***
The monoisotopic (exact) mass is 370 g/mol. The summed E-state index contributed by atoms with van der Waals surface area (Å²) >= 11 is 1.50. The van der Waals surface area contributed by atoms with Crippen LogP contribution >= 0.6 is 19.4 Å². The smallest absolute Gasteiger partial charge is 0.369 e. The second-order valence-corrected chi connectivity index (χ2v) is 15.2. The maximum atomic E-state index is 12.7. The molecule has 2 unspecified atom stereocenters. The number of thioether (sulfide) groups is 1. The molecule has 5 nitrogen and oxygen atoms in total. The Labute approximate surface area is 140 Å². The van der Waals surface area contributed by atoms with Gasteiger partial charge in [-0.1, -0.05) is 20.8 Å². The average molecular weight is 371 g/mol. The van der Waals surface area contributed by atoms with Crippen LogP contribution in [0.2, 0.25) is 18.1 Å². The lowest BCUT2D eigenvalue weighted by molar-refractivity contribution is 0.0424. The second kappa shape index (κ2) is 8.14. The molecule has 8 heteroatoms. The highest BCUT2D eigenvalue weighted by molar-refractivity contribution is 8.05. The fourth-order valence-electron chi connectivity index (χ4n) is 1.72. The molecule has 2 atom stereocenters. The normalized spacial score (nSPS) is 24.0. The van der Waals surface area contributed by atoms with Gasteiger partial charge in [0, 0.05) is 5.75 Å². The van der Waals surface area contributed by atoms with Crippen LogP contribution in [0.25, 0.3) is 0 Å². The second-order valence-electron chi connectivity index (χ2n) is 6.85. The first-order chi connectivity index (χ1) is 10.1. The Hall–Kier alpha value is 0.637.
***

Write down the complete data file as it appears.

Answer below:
The monoisotopic (exact) mass is 370 g/mol. The summed E-state index contributed by atoms with van der Waals surface area (Å²) >= 11 is 1.50. The van der Waals surface area contributed by atoms with Crippen LogP contribution >= 0.6 is 19.4 Å². The smallest absolute Gasteiger partial charge is 0.369 e. The second-order valence-corrected chi connectivity index (χ2v) is 15.2. The maximum atomic E-state index is 12.7. The molecule has 2 unspecified atom stereocenters. The number of thioether (sulfide) groups is 1. The molecule has 5 nitrogen and oxygen atoms in total. The Labute approximate surface area is 140 Å². The van der Waals surface area contributed by atoms with Gasteiger partial charge in [-0.1, -0.05) is 20.8 Å². The average molecular weight is 371 g/mol. The van der Waals surface area contributed by atoms with Crippen LogP contribution in [0.2, 0.25) is 18.1 Å². The lowest BCUT2D eigenvalue weighted by molar-refractivity contribution is 0.0424. The second kappa shape index (κ2) is 8.14. The molecule has 8 heteroatoms. The highest BCUT2D eigenvalue weighted by molar-refractivity contribution is 8.05. The fourth-order valence-electron chi connectivity index (χ4n) is 1.72. The molecule has 2 atom stereocenters. The normalized spacial score (nSPS) is 24.0. The van der Waals surface area contributed by atoms with Gasteiger partial charge in [0, 0.05) is 5.75 Å². The van der Waals surface area contributed by atoms with Crippen LogP contribution in [0.25, 0.3) is 0 Å². The second-order valence-electron chi connectivity index (χ2n) is 6.85. The first-order chi connectivity index (χ1) is 10.1. The Hall–Kier alpha value is 0.637.